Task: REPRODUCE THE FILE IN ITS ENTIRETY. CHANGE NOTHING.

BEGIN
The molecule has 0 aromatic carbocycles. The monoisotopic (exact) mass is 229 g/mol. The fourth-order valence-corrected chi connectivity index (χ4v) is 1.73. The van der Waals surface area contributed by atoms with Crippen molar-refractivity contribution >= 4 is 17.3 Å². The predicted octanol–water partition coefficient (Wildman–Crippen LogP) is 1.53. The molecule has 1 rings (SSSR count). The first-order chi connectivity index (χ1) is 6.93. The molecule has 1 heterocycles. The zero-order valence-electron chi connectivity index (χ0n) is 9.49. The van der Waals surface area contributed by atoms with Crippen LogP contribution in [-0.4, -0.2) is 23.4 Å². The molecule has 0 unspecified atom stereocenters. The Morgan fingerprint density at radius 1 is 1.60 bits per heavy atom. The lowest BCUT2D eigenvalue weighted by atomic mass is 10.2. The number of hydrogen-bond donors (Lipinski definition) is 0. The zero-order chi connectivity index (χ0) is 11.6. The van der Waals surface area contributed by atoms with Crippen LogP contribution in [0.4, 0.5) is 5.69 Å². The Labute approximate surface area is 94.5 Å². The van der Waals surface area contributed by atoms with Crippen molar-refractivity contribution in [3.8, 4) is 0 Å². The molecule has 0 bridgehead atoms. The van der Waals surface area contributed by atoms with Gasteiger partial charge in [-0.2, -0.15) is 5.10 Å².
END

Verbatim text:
The molecule has 0 aromatic carbocycles. The monoisotopic (exact) mass is 229 g/mol. The fourth-order valence-corrected chi connectivity index (χ4v) is 1.73. The van der Waals surface area contributed by atoms with Crippen molar-refractivity contribution >= 4 is 17.3 Å². The predicted octanol–water partition coefficient (Wildman–Crippen LogP) is 1.53. The molecule has 1 rings (SSSR count). The first-order chi connectivity index (χ1) is 6.93. The molecule has 1 heterocycles. The zero-order valence-electron chi connectivity index (χ0n) is 9.49. The van der Waals surface area contributed by atoms with Crippen LogP contribution in [-0.4, -0.2) is 23.4 Å². The molecule has 0 unspecified atom stereocenters. The Morgan fingerprint density at radius 1 is 1.60 bits per heavy atom. The lowest BCUT2D eigenvalue weighted by atomic mass is 10.2. The number of hydrogen-bond donors (Lipinski definition) is 0. The zero-order chi connectivity index (χ0) is 11.6. The van der Waals surface area contributed by atoms with Crippen LogP contribution in [0.4, 0.5) is 5.69 Å². The Labute approximate surface area is 94.5 Å². The van der Waals surface area contributed by atoms with Crippen molar-refractivity contribution in [3.8, 4) is 0 Å². The molecule has 0 bridgehead atoms. The van der Waals surface area contributed by atoms with Gasteiger partial charge in [-0.2, -0.15) is 5.10 Å².